The Drop

Yesterday, in an isolated car park, large black sacks with sinister contents were being transferred from one car boot to another…what was going on?

Don’t worry, it was nothing untoward or clandestine – just me off-loading unwanted ferns from my rockery rebuild to blogging friend Dorris. We had arranged a rendezvous about half way between us – which of course had to be a garden – and were duly thrilled with the chosen location, Broughton Grange Garden near Banbury. Both house and garden had undergone extensive renovation since 1992 but the main attraction followed the commissioning of six times Chelsea gold medal winner Tom Stuart-Smith to reclaim a six acre field for further development of the garden. The result was a stunning terraced walled garden with surrounding planting and paddock, and although the garden has many other delights including an expanding arboretum and wildflower meadow, stumpery and peat wall garden, the walled garden was undoubtedly the highlight.

We spent nearly three hours there exploring the garden as well as making each other’s acquaintance and the time flew past before we had to part company and head home in opposite directions. It is always a pleasure to meet other bloggers and experience the blogging friendship in a different dimension and we shared a most enjoyable day together, as well as sparing the ferns the ignominy of being consigned to our green waste collection – thank you Dorris!

I have to confess that talking got in the way of photographs much of the time, but do take a look at the slideshow below to get a flavour of some of the attractions that we enjoyed yesterday:

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22 Responses to The Drop

  1. Eliza Waters says:

    Great lead-in, Cathy! Meeting other garden blogging buddies is great, sharing plants even better. Your garden of choice is beautiful. I particularly love the children’s play area and the wavy hedge parterre – now that’s thinking outside of the box! 😉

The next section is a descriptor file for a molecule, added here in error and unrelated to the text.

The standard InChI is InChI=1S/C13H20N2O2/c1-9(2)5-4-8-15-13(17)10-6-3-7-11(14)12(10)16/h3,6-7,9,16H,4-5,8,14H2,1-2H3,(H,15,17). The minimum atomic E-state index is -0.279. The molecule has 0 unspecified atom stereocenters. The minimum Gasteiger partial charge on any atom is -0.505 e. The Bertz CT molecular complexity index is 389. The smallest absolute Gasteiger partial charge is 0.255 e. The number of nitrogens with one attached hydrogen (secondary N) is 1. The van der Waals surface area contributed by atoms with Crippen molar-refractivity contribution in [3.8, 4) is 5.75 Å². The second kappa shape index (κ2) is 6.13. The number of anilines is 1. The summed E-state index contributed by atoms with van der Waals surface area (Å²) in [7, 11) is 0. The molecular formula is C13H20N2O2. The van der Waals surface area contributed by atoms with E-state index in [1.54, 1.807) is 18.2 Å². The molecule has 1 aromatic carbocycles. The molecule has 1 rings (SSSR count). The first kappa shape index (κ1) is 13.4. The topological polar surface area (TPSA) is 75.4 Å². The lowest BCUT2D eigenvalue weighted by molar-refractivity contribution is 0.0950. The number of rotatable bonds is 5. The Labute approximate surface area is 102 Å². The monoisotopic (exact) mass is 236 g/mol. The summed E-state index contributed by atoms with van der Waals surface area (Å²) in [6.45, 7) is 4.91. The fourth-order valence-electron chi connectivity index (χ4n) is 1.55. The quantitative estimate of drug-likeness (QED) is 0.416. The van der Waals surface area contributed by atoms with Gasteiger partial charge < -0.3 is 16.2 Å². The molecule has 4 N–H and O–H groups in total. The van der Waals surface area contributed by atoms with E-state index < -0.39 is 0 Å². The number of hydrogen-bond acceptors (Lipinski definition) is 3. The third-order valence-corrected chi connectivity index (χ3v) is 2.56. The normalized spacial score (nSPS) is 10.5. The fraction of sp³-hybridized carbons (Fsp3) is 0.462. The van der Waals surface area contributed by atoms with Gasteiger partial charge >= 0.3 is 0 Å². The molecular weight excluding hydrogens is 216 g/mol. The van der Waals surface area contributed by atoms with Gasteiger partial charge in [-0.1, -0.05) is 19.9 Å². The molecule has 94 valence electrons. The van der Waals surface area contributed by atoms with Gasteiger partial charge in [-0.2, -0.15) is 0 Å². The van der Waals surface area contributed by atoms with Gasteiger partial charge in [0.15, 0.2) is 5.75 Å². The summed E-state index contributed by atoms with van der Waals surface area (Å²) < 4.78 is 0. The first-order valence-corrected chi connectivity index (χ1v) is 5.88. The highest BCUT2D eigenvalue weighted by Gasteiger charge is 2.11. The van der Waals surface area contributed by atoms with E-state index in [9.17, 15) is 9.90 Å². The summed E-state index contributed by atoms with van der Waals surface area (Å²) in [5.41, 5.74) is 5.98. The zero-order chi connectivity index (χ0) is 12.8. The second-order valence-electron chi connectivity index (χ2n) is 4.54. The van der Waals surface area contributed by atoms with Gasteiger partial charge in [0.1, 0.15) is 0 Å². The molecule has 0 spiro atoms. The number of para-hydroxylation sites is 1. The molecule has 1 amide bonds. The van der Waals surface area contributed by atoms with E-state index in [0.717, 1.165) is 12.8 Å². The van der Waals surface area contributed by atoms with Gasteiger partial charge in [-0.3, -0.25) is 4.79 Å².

• Cathy says:

      The ‘wavy hedge parterre’ was indeed stunning – it has tulips in it earlier in the year and the planting and replanting will be a mammoth task

  2. Christina says:

    Another garden for the list I think Cathy. Like Eliza I liked the wavy Box and especially the tunnel of folliage, I couldn’t work out what it was, did you make a note by any chance.

    • Cathy says:

      The wavy box parterre was brilliant and interestingly the outermost edging was actually sarcococca and not box (you can see it under the pleached limes in one of the photos). Looking at the leaflet we picked up I realise that there is another section of this tunnel that is laburnum although we didn’t walk through it and it wouldn’t ahve been flowering. We looked at the structure of this one as we walked through rather than the leaves but we noted beech and lime elsewhere, so perhaps this one was beech too. Some of the trees had been lopped to allow the side branches to bemd over the framework whereas others had the main stem bent.

    • Cathy says:

      It was indeed beech here Christina

  3. Such fun meeting up with fellow bloggers. This garden is grand. I love the stump garden part. The stumps look like sculptures. What a play area for the children.

  4. Brian Skeys says:

    This garden has been on my wish list for some time, we managed to visit this year, brilliant garden.

    • Cathy says:

      There are so many lovely gardens to visit, aren’t there’ and some not as widely known as others – a bit of more detailed investigating can throw up some real gems. I would love to go here again and its not too far away

  5. Pauline says:

    The garden looks stunning and I have serious envy of the stump garden! Lucky friend to receive your ferns, you know they have gone to a good home!

  6. Chloris says:

    What a treat, I would love to visit this garden, it looks beautiful and it must have been lovely to meet Dorris. I love the wavy hedge too and the stumpery.

    • Cathy says:

      The ‘wavy edge’ of the parterre is the magnified cell structure of the leaves of the lime, ash and oak trees that surround it – it works so well, doesn’t it? Such inspiration..

  7. Steve says:

    I agree, a fantastic garden. Have been there many times at different times of year and there is always something to delight about.

    • Cathy says:

      Do you live fairly near? It was about an hour and a quarter for both of us which is still an acceptable distance for a garden visit – I would certainly love to go at a different time of year too, especially spring

  8. Steve says:

    We live about about an hour and a quarter away too. Go when the tulips are out in April. It looks good then.

  9. Pingback: Tick Tock | Rambling in the Garden

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